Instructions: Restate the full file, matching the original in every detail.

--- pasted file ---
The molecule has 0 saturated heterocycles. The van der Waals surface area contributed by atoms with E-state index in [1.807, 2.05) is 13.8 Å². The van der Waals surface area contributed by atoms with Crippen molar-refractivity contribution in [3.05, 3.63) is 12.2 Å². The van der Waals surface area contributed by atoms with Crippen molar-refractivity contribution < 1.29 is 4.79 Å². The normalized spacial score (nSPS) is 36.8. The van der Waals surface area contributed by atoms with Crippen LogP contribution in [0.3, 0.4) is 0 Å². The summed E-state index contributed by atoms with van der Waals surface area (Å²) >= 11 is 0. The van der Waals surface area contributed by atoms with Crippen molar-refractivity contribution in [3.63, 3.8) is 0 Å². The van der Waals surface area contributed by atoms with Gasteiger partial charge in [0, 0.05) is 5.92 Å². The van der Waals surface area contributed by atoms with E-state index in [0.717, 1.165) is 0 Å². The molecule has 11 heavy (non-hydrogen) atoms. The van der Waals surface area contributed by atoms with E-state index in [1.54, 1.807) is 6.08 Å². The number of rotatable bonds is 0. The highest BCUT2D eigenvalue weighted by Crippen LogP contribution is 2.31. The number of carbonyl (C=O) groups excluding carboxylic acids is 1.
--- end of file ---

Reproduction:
The molecule has 0 saturated heterocycles. The van der Waals surface area contributed by atoms with E-state index in [1.807, 2.05) is 13.8 Å². The van der Waals surface area contributed by atoms with Crippen molar-refractivity contribution in [3.05, 3.63) is 12.2 Å². The van der Waals surface area contributed by atoms with Crippen molar-refractivity contribution < 1.29 is 4.79 Å². The normalized spacial score (nSPS) is 36.8. The van der Waals surface area contributed by atoms with Crippen LogP contribution in [0.3, 0.4) is 0 Å². The summed E-state index contributed by atoms with van der Waals surface area (Å²) >= 11 is 0. The van der Waals surface area contributed by atoms with Crippen molar-refractivity contribution in [3.63, 3.8) is 0 Å². The van der Waals surface area contributed by atoms with Gasteiger partial charge in [0, 0.05) is 5.92 Å². The van der Waals surface area contributed by atoms with E-state index in [0.717, 1.165) is 0 Å². The molecule has 11 heavy (non-hydrogen) atoms. The van der Waals surface area contributed by atoms with E-state index in [1.54, 1.807) is 6.08 Å². The number of rotatable bonds is 0. The highest BCUT2D eigenvalue weighted by Crippen LogP contribution is 2.31. The number of carbonyl (C=O) groups excluding carboxylic acids is 1.